The density of phytophagous arthropods was not significantly affected by orchard type or treatment (Table 3C). Weed cover differed significantly between orchard types, depending on mulch treatment (Tables 3C, 4), while neither orchard type nor treatments affect the number of pest prey in spider webs (Tables 3B, 4), except that it tended to be lower in plum plots.

Weed cover did not differ significantly between control plots in the different orchards. Weed cover in mulched plots differed significantly between peach and apricot (t = 43.14, P = 0.014) or plum (t = 89.63, P < 0.001), between apricot and plum (t = 46.35, P = 0.014), and between peach and quince (t = 6.84, P = 0.019) plots (Table 4B).


Among all analyzed taxonomic groups, plant (8 out of 13 relationships with P < 0.1) and microbial (5 out of 13) composition showed the strongest relationship to the composition of other taxonomic groups or ecosystem service and disservice potentials (Figure 3). Orchard plots that resembled each other in plant community composition had similar web-building spider communities, comparable levels of microbial activity and total N and P contents in soils. Orchard plots resembling each other in microbial communities resembled each other in the number of pest prey items caught by web-building spiders, infestation with potential pest arthropods and weed cover. Weed cover was significantly related to the number of phytophagous nematodes (Figure 4A) and arthropods (Figure 4B). The composition of web-building spider communities was significantly related to the composition of four out of the five other taxonomic groups (excluding nematodes, Figure 3). Levels of microbial activity were significantly related to the composition of plant, soil arthropod and web-building spider communities and levels of total P (Figure 3).


Figure 3. Correlation matrix between community composition and potentials for ecosystem services and disservices with the upper triangle giving Spearman correlation coefficients and the lower triangle providing the respective P-values from matrix correlations (Mantel tests based on Spearman correlation coefficients). Individual Spearman rs are significant at the p < 0.05 if rs > |0.40|, n = 18. Note that for plant community composition and weed cover N = 16 and rs are significant at the p < 0.05 if rs > |0.43|.


Figure 4. Relationship between weed cover and densities of phytophagous (A) nematodes and (B) arthropods across orchard plots. Note that N = 16 for weed cover.


Mulching did not significantly reduce weed cover or alter the taxonomic composition of weed communities, but affected soil organisms by increasing densities of Collembola and phytophagous nematodes and by reducing microbial activity and woodlice numbers significantly even over the relatively short study period. These effects were observed within 8 months after subplot treatment with dead organic mulch and therefore document short-term responses. Independent of the mulch treatment, both orchard type and weed cover had pronounced effects on the composition of biotic communities and associated ecosystem service and disservice potentials.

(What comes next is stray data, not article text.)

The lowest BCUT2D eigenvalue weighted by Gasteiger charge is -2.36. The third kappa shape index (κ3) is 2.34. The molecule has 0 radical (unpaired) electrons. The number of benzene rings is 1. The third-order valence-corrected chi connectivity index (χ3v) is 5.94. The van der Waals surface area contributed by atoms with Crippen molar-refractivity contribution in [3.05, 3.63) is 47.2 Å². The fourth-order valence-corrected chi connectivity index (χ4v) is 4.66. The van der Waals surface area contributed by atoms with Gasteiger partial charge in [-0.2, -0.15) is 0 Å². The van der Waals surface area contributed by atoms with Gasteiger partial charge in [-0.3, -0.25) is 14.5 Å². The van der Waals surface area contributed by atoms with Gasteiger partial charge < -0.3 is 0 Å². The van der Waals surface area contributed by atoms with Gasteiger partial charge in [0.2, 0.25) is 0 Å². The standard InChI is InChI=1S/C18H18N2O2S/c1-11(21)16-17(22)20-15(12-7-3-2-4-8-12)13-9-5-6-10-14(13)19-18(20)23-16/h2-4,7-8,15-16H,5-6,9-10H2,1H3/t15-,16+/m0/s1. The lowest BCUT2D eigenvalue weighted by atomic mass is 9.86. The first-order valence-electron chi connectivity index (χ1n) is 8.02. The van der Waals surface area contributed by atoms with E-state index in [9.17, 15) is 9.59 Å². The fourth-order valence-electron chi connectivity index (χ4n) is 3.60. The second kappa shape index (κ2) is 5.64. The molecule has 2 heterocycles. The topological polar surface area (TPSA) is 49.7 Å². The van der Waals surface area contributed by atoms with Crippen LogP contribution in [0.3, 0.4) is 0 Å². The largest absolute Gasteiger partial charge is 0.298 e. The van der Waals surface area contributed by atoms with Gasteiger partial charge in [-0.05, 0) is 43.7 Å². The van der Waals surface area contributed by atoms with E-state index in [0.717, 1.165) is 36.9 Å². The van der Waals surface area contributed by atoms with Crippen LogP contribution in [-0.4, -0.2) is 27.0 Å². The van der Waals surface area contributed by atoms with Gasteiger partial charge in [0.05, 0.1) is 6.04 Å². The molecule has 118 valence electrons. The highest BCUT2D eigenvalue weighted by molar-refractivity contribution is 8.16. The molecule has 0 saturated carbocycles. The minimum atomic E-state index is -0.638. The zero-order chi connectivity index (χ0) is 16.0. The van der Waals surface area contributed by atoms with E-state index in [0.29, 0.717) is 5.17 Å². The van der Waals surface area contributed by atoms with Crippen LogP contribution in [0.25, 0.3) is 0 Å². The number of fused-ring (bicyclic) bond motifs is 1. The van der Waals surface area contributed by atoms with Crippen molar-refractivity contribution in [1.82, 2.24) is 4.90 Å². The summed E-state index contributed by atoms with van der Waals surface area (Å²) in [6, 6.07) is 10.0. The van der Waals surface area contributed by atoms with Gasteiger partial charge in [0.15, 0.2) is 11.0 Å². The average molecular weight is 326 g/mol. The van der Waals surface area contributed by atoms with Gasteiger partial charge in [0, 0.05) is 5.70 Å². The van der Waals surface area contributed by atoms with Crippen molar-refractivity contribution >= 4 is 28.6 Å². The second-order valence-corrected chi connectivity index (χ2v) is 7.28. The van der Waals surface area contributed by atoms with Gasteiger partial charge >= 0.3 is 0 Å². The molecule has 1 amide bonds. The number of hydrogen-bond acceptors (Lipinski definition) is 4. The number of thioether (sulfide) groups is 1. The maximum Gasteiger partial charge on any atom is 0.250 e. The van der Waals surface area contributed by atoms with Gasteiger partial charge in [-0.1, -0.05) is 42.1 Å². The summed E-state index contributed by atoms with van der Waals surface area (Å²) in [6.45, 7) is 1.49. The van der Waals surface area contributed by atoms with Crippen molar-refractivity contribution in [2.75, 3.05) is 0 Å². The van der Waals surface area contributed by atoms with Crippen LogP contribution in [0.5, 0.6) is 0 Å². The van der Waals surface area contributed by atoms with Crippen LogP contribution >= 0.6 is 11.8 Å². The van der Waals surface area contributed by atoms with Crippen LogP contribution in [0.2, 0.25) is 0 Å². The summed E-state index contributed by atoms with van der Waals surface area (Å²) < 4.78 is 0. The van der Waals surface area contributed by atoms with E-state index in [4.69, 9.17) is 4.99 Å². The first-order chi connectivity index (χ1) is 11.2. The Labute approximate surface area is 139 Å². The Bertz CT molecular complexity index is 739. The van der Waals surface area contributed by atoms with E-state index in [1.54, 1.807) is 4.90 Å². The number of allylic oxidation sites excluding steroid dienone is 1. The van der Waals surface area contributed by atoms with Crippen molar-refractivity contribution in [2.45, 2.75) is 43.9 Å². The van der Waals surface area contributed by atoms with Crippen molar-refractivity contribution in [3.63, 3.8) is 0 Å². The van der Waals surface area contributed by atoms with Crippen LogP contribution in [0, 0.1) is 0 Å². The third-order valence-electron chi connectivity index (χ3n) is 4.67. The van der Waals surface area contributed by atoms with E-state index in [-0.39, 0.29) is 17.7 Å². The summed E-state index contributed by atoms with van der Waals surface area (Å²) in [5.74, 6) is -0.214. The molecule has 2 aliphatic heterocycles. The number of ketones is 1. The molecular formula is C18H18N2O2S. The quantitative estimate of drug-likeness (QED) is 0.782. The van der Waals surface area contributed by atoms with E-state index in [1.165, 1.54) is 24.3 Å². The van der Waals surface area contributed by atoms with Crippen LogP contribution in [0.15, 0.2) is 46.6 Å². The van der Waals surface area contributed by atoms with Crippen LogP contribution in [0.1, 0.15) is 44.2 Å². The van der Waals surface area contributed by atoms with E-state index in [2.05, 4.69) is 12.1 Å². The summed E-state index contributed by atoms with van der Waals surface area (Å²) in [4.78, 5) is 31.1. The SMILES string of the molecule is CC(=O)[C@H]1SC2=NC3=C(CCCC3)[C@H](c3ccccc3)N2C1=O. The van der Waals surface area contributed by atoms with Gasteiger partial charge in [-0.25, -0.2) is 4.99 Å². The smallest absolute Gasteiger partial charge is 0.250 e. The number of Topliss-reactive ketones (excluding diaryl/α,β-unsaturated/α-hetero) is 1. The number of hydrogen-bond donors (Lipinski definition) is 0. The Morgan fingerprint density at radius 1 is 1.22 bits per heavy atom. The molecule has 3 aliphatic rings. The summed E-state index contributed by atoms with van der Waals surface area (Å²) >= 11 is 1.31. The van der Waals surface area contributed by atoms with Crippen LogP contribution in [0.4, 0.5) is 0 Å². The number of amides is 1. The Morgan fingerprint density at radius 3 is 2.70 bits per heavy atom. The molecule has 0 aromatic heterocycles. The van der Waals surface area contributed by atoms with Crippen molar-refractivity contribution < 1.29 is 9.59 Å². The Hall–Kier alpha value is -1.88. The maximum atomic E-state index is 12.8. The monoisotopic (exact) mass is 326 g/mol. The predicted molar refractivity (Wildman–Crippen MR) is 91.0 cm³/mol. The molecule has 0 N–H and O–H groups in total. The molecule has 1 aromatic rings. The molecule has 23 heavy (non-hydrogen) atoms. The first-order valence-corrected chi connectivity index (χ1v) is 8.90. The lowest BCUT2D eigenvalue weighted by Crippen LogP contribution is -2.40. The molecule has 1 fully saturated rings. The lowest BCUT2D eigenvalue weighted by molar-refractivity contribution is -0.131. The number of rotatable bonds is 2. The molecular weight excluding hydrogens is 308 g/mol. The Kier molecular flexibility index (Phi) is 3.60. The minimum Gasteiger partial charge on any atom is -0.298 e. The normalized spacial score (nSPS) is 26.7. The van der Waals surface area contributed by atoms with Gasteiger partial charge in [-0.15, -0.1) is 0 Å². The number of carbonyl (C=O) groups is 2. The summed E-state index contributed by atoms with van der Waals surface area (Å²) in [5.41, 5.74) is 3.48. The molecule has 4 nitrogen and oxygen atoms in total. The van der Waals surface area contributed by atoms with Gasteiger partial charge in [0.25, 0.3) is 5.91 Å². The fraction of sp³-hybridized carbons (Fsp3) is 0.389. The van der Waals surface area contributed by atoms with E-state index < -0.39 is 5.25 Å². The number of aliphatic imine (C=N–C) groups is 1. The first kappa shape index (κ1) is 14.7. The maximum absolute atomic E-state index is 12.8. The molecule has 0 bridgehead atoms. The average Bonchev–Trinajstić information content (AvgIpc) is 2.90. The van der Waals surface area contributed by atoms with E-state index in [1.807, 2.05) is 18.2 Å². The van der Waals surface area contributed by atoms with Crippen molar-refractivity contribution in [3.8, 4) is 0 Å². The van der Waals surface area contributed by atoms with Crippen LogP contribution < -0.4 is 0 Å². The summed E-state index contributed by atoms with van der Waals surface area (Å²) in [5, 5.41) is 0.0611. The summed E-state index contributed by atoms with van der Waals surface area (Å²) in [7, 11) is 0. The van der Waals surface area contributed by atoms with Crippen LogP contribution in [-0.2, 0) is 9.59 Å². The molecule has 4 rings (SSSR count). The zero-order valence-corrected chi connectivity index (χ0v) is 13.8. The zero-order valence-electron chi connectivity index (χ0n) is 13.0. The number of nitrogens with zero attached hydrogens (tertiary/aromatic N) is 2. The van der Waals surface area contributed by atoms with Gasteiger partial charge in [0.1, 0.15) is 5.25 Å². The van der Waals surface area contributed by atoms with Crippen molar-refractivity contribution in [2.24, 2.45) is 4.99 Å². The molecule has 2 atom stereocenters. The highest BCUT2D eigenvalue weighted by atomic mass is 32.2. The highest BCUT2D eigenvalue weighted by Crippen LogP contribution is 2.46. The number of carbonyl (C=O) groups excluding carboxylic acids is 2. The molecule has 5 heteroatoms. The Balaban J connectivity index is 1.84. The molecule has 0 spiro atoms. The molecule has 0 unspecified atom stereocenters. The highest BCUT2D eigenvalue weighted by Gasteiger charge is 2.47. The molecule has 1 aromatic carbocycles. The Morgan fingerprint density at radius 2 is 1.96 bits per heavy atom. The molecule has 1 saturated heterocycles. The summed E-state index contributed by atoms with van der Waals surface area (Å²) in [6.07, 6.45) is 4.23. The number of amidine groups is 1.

Mulching is considered an important management practice to conserve moisture in orchard soils, to buffer against climatic extremes and to reduce weed cover (for review see Bakshi et al., 2015). However, this beneficial effect on water conservation may be more pronounced in rain-fed orchards, as soil moisture can be, at an economic cost, controlled in irrigated orchards like in our study. A range of mulch materials can be used in organic agriculture to supress weeds, with dead organic mulches recommended for farms with fertile soils and for control of annual weeds (for review Hammermeister, 2016). Steinmaus et al. (2008) studied effects of dead organic mulch that was produced from cover crops in work rows and was then applied to plant rows. Their results indicate that if supplied in sufficient quantity, dead organic mulch may provide satisfactory levels of weed control in vineyards. In our study, weeds were not suppressed significantly by dead organic mulch and two differences between studies may explain the observed discrepancies. First, Steinmaus et al. (2008) studied effects over longer time periods, and repeated application of dead organic mulch in the South African orchards may have resulted in higher levels of weed control. However, mulch material from the work roads is scarce due to the harsh climatic conditions and additional application would result in higher costs. Second, our study was performed in times of a major drought period in the Western Cape Province. The extreme climatic conditions may have been the dominating constraint for weed growth in control and treatment plots independent of mulch application.